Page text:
Former Kincardine resident appointed to new World Refugee Council


By Barb McKay

Though her roots are undeniably small town, Jessie Thomson’s view of the world and humanity is anything but.

The Kincardine native is a Canadian leader when it comes to humanitarian aid work as senior director of CARE Canada’s Humanitarian Assistance and Emergency Team, earning her an appointment as a councillor to the newly-formed World Refugee Council. The council was established to build on the New York Declaration, which was adopted by the United Nations General Assembly in September 2016 and the process to negotiate a Global Compact on Refugees, being led by the United Nations High Commission for Refugees where Thomson began her work with refugees as a volunteer.

The World Refugee Council is chaired by former Canadian Minister of Foreign Affairs Lloyd Axworthy and supported by the Government of Canada.

“That this council has Canadian leadership is really exciting,” Thomson said last Wednesday from her office in Ottawa. “There’s a great opportunity for Canada to play a role as an honest broker in a world that is polarized. I’m excited to represent Canada in this.”

According to a statement from the Centre for International Governance Innovation, which worked with the Canadian government to launch the World Refugee Council, the council’s mandate is to offer advice on “broad-reaching reform and innovation to reinvigorate the global refugee system and will develop a transformative agenda to help ensure that international co-operation for refugees is predictable, equitable and just.”

That agenda will include conducting research and providing recommendations on structural reform, including how to best manage refugee movement and explore emerging technologies that could better protect refugees. The council is expected to gather for the first time next month in Geneva, Switzerland.

Thomson’s experience as a policy advisor and a team leader will be a welcome addition to the World Refugee Council. After graduating high school in Kincardine, she attended the University of Toronto and volunteered with a private refugee sponsorship program that connected refugee students with U of T programs. In 2001, Thomson met a refugee student from Pakistan and the two became good friends. That connection sparked her interest in humanitarian aid work. She has been with CARE Canada for six years – five in her role as a senior director.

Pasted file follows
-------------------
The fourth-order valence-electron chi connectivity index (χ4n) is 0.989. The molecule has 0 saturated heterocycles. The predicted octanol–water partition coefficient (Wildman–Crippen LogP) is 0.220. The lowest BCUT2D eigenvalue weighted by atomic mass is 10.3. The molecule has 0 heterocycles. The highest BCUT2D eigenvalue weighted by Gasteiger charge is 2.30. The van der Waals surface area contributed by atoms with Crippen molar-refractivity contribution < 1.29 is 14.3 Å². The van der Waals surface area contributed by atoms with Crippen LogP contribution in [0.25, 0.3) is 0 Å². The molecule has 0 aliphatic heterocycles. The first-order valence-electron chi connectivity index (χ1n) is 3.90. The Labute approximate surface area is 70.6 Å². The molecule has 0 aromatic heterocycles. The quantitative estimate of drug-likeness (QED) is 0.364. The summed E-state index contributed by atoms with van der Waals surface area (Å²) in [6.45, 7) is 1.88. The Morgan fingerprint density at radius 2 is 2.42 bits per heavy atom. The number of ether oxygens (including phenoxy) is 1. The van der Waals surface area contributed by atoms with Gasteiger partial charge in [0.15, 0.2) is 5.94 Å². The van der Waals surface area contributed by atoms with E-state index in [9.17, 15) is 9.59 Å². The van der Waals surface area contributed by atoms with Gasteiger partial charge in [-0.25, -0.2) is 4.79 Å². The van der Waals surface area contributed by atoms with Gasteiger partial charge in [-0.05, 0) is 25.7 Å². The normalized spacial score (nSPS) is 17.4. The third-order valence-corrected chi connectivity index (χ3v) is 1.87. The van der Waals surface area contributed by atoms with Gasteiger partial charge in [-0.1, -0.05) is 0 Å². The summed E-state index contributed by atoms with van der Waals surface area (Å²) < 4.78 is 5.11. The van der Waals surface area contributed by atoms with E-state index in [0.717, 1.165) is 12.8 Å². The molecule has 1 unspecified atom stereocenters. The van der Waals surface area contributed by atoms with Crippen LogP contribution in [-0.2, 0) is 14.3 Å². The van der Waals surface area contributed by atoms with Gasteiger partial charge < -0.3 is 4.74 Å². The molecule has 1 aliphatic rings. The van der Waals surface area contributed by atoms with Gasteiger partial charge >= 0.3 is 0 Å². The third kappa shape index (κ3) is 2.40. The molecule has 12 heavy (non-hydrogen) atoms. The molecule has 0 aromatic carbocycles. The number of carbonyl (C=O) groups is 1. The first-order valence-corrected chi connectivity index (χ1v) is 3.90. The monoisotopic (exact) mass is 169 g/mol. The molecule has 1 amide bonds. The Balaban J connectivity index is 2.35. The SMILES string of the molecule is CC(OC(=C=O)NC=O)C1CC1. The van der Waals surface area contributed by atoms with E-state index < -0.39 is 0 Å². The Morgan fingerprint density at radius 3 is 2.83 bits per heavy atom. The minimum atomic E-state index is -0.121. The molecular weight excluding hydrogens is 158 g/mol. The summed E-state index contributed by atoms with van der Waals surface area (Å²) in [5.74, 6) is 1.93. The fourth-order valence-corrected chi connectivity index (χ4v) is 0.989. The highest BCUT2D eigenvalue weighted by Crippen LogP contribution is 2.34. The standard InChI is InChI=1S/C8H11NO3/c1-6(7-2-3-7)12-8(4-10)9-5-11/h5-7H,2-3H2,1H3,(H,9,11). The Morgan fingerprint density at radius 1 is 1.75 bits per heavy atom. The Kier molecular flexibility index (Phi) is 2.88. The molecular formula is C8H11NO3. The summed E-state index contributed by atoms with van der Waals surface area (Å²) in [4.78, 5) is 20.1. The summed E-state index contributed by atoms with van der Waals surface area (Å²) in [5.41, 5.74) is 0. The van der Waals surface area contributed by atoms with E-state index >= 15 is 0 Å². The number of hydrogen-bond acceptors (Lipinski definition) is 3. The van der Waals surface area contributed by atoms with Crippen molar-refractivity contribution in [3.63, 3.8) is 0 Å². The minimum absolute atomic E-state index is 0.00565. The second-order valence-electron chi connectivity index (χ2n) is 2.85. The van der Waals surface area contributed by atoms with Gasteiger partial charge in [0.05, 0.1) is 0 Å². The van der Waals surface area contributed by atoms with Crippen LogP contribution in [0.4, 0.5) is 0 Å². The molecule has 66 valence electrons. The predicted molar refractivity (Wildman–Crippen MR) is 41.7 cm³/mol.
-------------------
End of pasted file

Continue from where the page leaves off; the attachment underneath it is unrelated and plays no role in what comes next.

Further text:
One of the greatest strengths Thomson brings to her job is her ability to relate to the people she is helping. She has spent years visiting countries in the Middle East and Africa and listening to the personal stories of families who were forced to leave their homes with no prospect of ever returning. She said she can’t imagine not being able to come back to Kincardine and that is part of what fuels her work.

“Refugees are regular people who were working and living their lives. They didn’t deserve this.”

The number of refugees worldwide has surpassed 21 million and continues to grow. It’s the highest number Thomson has seen in her career. A significant number of refugees come from Syria as the conflict there enters its sixth year. But there are also new crises in Africa, as well as unresolved situations in countries such as Somalia – some that have gone on for so long there is concern they have been all but forgotten about by the rest of the world.

Thomson said there is growing awareness around the global refugee situation, particularly after images of the body of three-year-old Syrian boy AylanKurdi appeared in mainstream news all over the world. But people are polarized, she said, and that is where the challenge lies. The majority of refugees are hosted in developing countries and other countries are nervous about becoming involved.

“We need to look at ways to respond more effectively to the situation and that can be done collectively and not ‘us versus them,’” Thomson said. “There are massive challenges and we need to band together rather than trying to do it on our own, piecemeal. This is really in our power to respond to but we have to work together as a global community, and that is hard.”

Helping others is part of the human experience, she noted, and Canada’s reputation for being welcoming makes it an appropriate leader in the effort to manage the refugee crisis.

The World Refugee Council will be co-chaired by JakayaKikwete, former president of Tanzania;HinaJilani, an advocate of the Supreme Court of Pakistan; and Rita Süssmuth, immigration reform advocate and former president of the German Bundestag. The deputy co-chair is Paul Heinbecker, former ambassador to Germany. Other council members include academic leaders, foundation heads, former political leaders and 2011 Nobel Prize winner and Liberian peace activist LeymahGbowee.